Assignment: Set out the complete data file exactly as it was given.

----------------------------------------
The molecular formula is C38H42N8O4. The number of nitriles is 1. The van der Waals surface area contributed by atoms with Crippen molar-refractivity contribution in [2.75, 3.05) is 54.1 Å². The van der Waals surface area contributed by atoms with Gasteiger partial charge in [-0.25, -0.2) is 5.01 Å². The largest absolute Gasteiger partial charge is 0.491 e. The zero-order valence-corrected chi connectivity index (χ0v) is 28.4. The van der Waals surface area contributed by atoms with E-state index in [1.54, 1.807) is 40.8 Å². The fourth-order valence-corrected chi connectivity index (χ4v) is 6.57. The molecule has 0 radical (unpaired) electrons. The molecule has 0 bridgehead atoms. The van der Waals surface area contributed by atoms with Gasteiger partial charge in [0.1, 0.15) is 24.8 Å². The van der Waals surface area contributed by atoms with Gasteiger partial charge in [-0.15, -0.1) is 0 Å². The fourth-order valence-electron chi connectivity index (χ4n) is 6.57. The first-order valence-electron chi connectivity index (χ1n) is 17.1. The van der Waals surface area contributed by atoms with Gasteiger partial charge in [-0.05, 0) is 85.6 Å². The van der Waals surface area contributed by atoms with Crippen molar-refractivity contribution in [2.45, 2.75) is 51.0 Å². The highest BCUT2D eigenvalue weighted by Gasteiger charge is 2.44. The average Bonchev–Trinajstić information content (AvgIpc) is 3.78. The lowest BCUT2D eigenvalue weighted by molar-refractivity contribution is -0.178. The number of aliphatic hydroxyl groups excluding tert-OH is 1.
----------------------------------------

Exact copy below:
The molecular formula is C38H42N8O4. The number of nitriles is 1. The van der Waals surface area contributed by atoms with Crippen molar-refractivity contribution in [2.75, 3.05) is 54.1 Å². The van der Waals surface area contributed by atoms with Gasteiger partial charge in [-0.25, -0.2) is 5.01 Å². The largest absolute Gasteiger partial charge is 0.491 e. The zero-order valence-corrected chi connectivity index (χ0v) is 28.4. The van der Waals surface area contributed by atoms with E-state index in [1.54, 1.807) is 40.8 Å². The fourth-order valence-corrected chi connectivity index (χ4v) is 6.57. The molecule has 0 radical (unpaired) electrons. The molecule has 0 bridgehead atoms. The van der Waals surface area contributed by atoms with Gasteiger partial charge in [0.1, 0.15) is 24.8 Å². The van der Waals surface area contributed by atoms with Gasteiger partial charge in [-0.15, -0.1) is 0 Å². The fourth-order valence-electron chi connectivity index (χ4n) is 6.57. The first-order valence-electron chi connectivity index (χ1n) is 17.1. The van der Waals surface area contributed by atoms with Gasteiger partial charge in [-0.05, 0) is 85.6 Å². The van der Waals surface area contributed by atoms with Crippen molar-refractivity contribution in [2.45, 2.75) is 51.0 Å². The highest BCUT2D eigenvalue weighted by Gasteiger charge is 2.44. The average Bonchev–Trinajstić information content (AvgIpc) is 3.78. The lowest BCUT2D eigenvalue weighted by molar-refractivity contribution is -0.178. The number of aliphatic hydroxyl groups excluding tert-OH is 1.